A Republican lawmaker called the Supreme Court’s decision to overturn the nationwide right to abortion established nearly 50 years ago in Roe v. Wade a “victory for white life,” which was met with cheers at a rally held by former president Donald Trump.
She began clapping her hands as spectators, some clutching red “Save America” placards, also began to applaud.
Her remark drew widespread condemnation on social media, and Miller’s team swiftly issued an explanation for what it deemed to be “a mix-up of words.”
Miller’s spokesman, Isaiah Wartman, told the Associated Press that the Illinois Republican misread her prepared speech and was supposed to declare the divisive court ruling a victory for the “right to life.”
“You can clearly see in the video … she’s looking at her papers and looking at her speech,” Wartman said.
Trump — who has endorsed Miller against GOP Rep. Rodney Davis after Democrats redistricted them into competing for a single seat — was hosting the rally ahead of the state’s hotly contested primary on Tuesday.
The words “white life” became a top trend on Twitter in the United States.
“I am retweeting this statement by GOP Rep Mary Miller about white life for your information,” wrote Rep. Ted Lieu (D-Calif.).
Others pointed out that many in the crowd seemed unfazed by Miller’s comment. “Whether it was a slip or not, the audience heard ‘white life’ and didn’t flinch. They applauded,” tweeted columnist Ahmed Baba, who writes for the Independent.
Miller’s comments also drew backlash outside the United States. “Never assume liberal democracy is the default, that progress won is in the bank and doesn’t need constant forceful protection,” tweeted British lawmaker Jess Phillips, a member of the main opposition Labour Party.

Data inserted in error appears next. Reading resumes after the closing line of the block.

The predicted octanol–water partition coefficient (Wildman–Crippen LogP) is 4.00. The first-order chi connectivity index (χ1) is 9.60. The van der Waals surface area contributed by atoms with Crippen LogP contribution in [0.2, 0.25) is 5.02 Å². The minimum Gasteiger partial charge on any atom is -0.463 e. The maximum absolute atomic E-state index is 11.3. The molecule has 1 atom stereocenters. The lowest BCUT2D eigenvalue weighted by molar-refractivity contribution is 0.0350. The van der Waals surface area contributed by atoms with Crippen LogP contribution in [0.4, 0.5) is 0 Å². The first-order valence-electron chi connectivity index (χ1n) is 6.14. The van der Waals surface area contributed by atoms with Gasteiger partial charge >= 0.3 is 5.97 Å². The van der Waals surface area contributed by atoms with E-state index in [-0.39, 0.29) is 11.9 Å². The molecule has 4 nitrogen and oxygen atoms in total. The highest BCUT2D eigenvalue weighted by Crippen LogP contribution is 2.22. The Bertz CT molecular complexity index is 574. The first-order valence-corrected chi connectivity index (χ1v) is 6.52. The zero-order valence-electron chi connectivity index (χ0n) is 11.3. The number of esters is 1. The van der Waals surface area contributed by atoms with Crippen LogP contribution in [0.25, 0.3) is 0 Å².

On Friday, Miller hailed the high court’s decision as “a joyous victory.” She said Roe v. Wade had “done untold damage to our country,” and she accused the “cruel abortion industry” of deceiving Americans. She thanked Trump for helping to overturn Roe by “appointing Supreme Court justices who value life.”
Trump, who to promised to appoint anti-Roe justices, nominated Neil M. Gorsuch, Brett M. Kavanaugh and Amy Coney Barrett, who were all part of the 5-to-4 vote to overturn the 1973 ruling, along with Justices Samuel A. Alito Jr. and Clarence Thomas.
This is not the first time Miller has been scrutinized for comments in her speeches. Last year, she was forced to apologize after quoting Adolf Hitler at a “Moms for America” event in Washington.
“Hitler was right on one thing. He said, ‘Whoever has the youth has the future,’” Miller said during the rally. Her remark, just two days after she was sworn in as a House member, led to calls for her resignation on social media and from Democrats.
Miller later issued a statement expressing remorse for quoting the Nazi leader.
“I sincerely apologize for any harm my words caused and regret using a reference to one of the most evil dictators in history to illustrate the dangers that outside influences can have on our youth,” she said.
Roe v. Wade and abortion access in America
What happens next?: The legality of abortion will be left to individual states. That likely will mean 52 percent of women of childbearing age would face new abortion limits. Thirteen states with “trigger bans” will ban abortion within 30 days. Several other states where recent antiabortion legislation has been blocked by the courts are expected to act next.
State legislation: As Republican-led states move to restrict abortion, The Post is tracking legislation across the country on 15-week bans, Texas-style bans, trigger laws and abortion pill bans, as well as Democratic-dominated states that are moving to protect abortion rights enshrined in Roe v. Wade.
How our readers feel: In the hours that followed the ruling in Dobbs v. Jackson Women’s Health Organization, Washington Post readers responded in droves to a callout asking how they felt — and why.